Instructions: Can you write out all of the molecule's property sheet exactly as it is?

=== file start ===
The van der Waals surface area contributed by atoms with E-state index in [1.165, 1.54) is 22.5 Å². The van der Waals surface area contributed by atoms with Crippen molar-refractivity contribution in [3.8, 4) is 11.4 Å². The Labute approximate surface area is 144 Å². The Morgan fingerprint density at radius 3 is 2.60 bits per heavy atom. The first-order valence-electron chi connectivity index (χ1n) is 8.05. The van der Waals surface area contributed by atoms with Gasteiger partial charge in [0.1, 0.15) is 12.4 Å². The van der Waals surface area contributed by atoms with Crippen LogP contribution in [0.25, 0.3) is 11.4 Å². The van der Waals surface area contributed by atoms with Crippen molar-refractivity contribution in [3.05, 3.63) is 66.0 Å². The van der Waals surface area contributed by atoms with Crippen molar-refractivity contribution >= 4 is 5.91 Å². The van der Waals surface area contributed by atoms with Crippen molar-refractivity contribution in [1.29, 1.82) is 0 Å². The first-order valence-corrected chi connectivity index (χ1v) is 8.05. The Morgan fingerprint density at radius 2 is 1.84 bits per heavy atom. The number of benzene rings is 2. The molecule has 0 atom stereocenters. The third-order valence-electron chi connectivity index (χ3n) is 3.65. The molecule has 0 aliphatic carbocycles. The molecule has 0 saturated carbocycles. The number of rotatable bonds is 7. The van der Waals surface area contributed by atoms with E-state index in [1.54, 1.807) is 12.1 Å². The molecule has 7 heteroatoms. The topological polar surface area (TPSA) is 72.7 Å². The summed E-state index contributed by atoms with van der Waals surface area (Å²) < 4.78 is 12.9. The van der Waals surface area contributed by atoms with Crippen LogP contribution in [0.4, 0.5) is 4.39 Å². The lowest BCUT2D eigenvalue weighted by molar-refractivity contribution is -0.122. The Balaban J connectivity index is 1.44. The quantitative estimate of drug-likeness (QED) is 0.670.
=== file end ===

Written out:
The van der Waals surface area contributed by atoms with E-state index in [1.165, 1.54) is 22.5 Å². The van der Waals surface area contributed by atoms with Crippen molar-refractivity contribution in [3.8, 4) is 11.4 Å². The Labute approximate surface area is 144 Å². The Morgan fingerprint density at radius 3 is 2.60 bits per heavy atom. The first-order valence-electron chi connectivity index (χ1n) is 8.05. The van der Waals surface area contributed by atoms with Gasteiger partial charge in [0.1, 0.15) is 12.4 Å². The van der Waals surface area contributed by atoms with Crippen LogP contribution in [0.25, 0.3) is 11.4 Å². The van der Waals surface area contributed by atoms with Crippen molar-refractivity contribution in [3.05, 3.63) is 66.0 Å². The van der Waals surface area contributed by atoms with Crippen molar-refractivity contribution >= 4 is 5.91 Å². The van der Waals surface area contributed by atoms with Crippen molar-refractivity contribution in [1.29, 1.82) is 0 Å². The first-order valence-corrected chi connectivity index (χ1v) is 8.05. The Morgan fingerprint density at radius 2 is 1.84 bits per heavy atom. The number of benzene rings is 2. The molecule has 0 atom stereocenters. The third-order valence-electron chi connectivity index (χ3n) is 3.65. The molecule has 0 aliphatic carbocycles. The molecule has 0 saturated carbocycles. The number of rotatable bonds is 7. The van der Waals surface area contributed by atoms with E-state index in [1.54, 1.807) is 12.1 Å². The molecule has 7 heteroatoms. The topological polar surface area (TPSA) is 72.7 Å². The summed E-state index contributed by atoms with van der Waals surface area (Å²) < 4.78 is 12.9. The van der Waals surface area contributed by atoms with Crippen LogP contribution in [0.4, 0.5) is 4.39 Å². The lowest BCUT2D eigenvalue weighted by molar-refractivity contribution is -0.122. The Balaban J connectivity index is 1.44. The quantitative estimate of drug-likeness (QED) is 0.670.